Monday, October 22, 2018

The Press Art School, Forest Hill (1905-1960)

An interesting find on a second hand stall in Lyme Regis over the summer was this brochure for The Press Arts School, a correspondence course in drawing run from Forest Hill. The brochure is undated but internal evidence suggests it was published during or shortly after the First World War.

The Press Art School was established by Percy Venner Bradshaw (1877-1965), who had studied art himself at a Goldsmith College evening class. In the 1901 census he is shown as living with his parents at 128 Drakefell Road SE14 but moved to 37 Dacres Road in Forest Hill SE23 after his 1910 marriage at St Catherine's Hatcham church. 

The correspondence course was prompted by the success of a series of articles on drawing Bradshaw wrote for the Boys Own Paper. Founded in 1905, The Press Art School moved in 1911 to the Tudor Hall in South Road, Forest Hill SE23. This former mansion had been built in 1854/5 as The Red Hall, before becoming a private girls' school known as Tudor House school from 1865 to 1908.

The building housed the Press Art School until it closed in 1960. Much of it was demolished in 1961, though part of it remains as flats (the section shown on the right below).

At its peak the Press Art School was a major operation, training would be commercial artists and amateur enthusiasts who would send in their work for evaluation and criticism. By 1916, it had 3,000 students signed up and 20 staff. Many of the illustrators for UK newspapers and magazines started out with one of Bradshaw’s courses, including Norman Pett who created popular Second World War cartoon strip ‘Jane’ for the Daily Mirror. Sculptor Henry Moore took lessons while serving with the army in World War One. One of Bradshaw’s later students in the 1950s was Ralph Steadman who recalled in a 1989 interview with The Comics Journal:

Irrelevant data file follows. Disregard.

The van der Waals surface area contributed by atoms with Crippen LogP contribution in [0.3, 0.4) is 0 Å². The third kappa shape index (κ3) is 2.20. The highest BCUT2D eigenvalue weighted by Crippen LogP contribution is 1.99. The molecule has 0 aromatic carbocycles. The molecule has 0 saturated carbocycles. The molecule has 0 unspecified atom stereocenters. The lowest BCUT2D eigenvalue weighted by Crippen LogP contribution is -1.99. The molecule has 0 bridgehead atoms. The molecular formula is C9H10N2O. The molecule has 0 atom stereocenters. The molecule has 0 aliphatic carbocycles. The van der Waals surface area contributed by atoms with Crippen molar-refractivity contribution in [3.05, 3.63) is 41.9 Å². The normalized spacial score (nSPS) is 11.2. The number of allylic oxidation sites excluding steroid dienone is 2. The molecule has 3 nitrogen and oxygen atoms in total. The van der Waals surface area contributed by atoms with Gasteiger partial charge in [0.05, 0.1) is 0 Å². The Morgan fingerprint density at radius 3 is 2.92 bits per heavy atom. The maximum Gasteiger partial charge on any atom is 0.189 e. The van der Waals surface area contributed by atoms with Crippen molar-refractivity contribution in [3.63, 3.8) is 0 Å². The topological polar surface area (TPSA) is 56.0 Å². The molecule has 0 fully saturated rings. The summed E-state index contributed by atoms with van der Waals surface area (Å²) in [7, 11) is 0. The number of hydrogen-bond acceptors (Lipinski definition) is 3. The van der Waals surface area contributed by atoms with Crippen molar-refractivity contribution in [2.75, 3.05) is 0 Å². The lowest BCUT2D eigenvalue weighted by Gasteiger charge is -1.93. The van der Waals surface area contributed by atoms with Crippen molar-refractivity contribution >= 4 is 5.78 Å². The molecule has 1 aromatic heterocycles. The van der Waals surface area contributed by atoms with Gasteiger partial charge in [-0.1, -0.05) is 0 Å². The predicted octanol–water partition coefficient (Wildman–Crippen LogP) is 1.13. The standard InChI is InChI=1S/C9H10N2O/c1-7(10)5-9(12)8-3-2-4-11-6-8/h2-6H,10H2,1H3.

‘I saw an advert which said, “The Percy V. Bradshaw’s Press Art School Course. You too can learn to draw and earn pounds.” So my mother and father who were by this time a little distraught because I didn’t have a proper job, and I didn’t know what I was going to do, said, “If you’d like to take the course, since you’re drawing now, we’ll pay for it.” It was 18 lessons: 12 lessons spread over 12 months on how to draw, and the other six months learning how to be a cartoonist. The whole course cost 18 pounds — a pound a lesson, something like that — very cheap. My mother and father paid for it and then I went into the forces and whilst I was in the forces I did the course. I wish I kept the letters from Percy V. Bradshaw to me because of my complaints about the old-fashioned style of the course, and he’s saying, “Ah, my boy, the principles of drawing never change.” He’d get me to draw a pair of boots, put them on a table and draw them in dots, a pointillism technique, and gradually build up a pair of boots, and that would give you a sense of tonality. And then I’d do these various exercises and send them back to him. The guy would do a fairly descriptive criticism of what was either wrong or right... the cartoon course was very interesting. What he said is, “What you need to do is go out into public places and look at the people and keep a sketchbook and that way you’ll learn something about caricature”’.

Bradshaw engaged other illustrators to comment on students work, the best known of these tutors being W.Heath Robinson.

No comments: